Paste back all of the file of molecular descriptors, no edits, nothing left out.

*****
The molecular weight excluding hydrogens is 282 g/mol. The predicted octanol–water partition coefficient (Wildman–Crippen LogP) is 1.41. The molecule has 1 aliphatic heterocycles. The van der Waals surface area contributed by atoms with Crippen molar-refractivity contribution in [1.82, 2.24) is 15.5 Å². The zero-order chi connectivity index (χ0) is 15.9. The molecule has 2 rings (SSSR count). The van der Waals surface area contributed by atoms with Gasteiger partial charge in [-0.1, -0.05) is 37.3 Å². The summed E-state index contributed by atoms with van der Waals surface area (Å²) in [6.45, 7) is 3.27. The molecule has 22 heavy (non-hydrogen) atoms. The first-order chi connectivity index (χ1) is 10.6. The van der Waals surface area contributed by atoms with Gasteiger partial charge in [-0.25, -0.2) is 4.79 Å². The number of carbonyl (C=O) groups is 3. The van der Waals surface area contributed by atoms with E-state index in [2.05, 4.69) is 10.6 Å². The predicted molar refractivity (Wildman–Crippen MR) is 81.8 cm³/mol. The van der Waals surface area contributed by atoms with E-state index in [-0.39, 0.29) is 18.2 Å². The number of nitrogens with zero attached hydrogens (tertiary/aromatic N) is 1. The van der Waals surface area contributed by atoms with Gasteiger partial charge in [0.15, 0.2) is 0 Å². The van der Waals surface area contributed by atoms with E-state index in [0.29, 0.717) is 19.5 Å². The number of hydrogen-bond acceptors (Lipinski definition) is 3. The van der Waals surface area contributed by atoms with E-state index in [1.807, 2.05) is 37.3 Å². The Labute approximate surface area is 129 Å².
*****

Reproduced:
The molecular weight excluding hydrogens is 282 g/mol. The predicted octanol–water partition coefficient (Wildman–Crippen LogP) is 1.41. The molecule has 1 aliphatic heterocycles. The van der Waals surface area contributed by atoms with Crippen molar-refractivity contribution in [1.82, 2.24) is 15.5 Å². The zero-order chi connectivity index (χ0) is 15.9. The molecule has 2 rings (SSSR count). The van der Waals surface area contributed by atoms with Gasteiger partial charge in [-0.1, -0.05) is 37.3 Å². The summed E-state index contributed by atoms with van der Waals surface area (Å²) in [6.45, 7) is 3.27. The molecule has 22 heavy (non-hydrogen) atoms. The first-order chi connectivity index (χ1) is 10.6. The van der Waals surface area contributed by atoms with Gasteiger partial charge in [-0.25, -0.2) is 4.79 Å². The number of carbonyl (C=O) groups is 3. The van der Waals surface area contributed by atoms with E-state index in [2.05, 4.69) is 10.6 Å². The predicted molar refractivity (Wildman–Crippen MR) is 81.8 cm³/mol. The van der Waals surface area contributed by atoms with E-state index in [-0.39, 0.29) is 18.2 Å². The number of nitrogens with zero attached hydrogens (tertiary/aromatic N) is 1. The van der Waals surface area contributed by atoms with Gasteiger partial charge in [0.15, 0.2) is 0 Å². The van der Waals surface area contributed by atoms with E-state index in [0.29, 0.717) is 19.5 Å². The number of hydrogen-bond acceptors (Lipinski definition) is 3. The van der Waals surface area contributed by atoms with E-state index in [1.807, 2.05) is 37.3 Å². The Labute approximate surface area is 129 Å².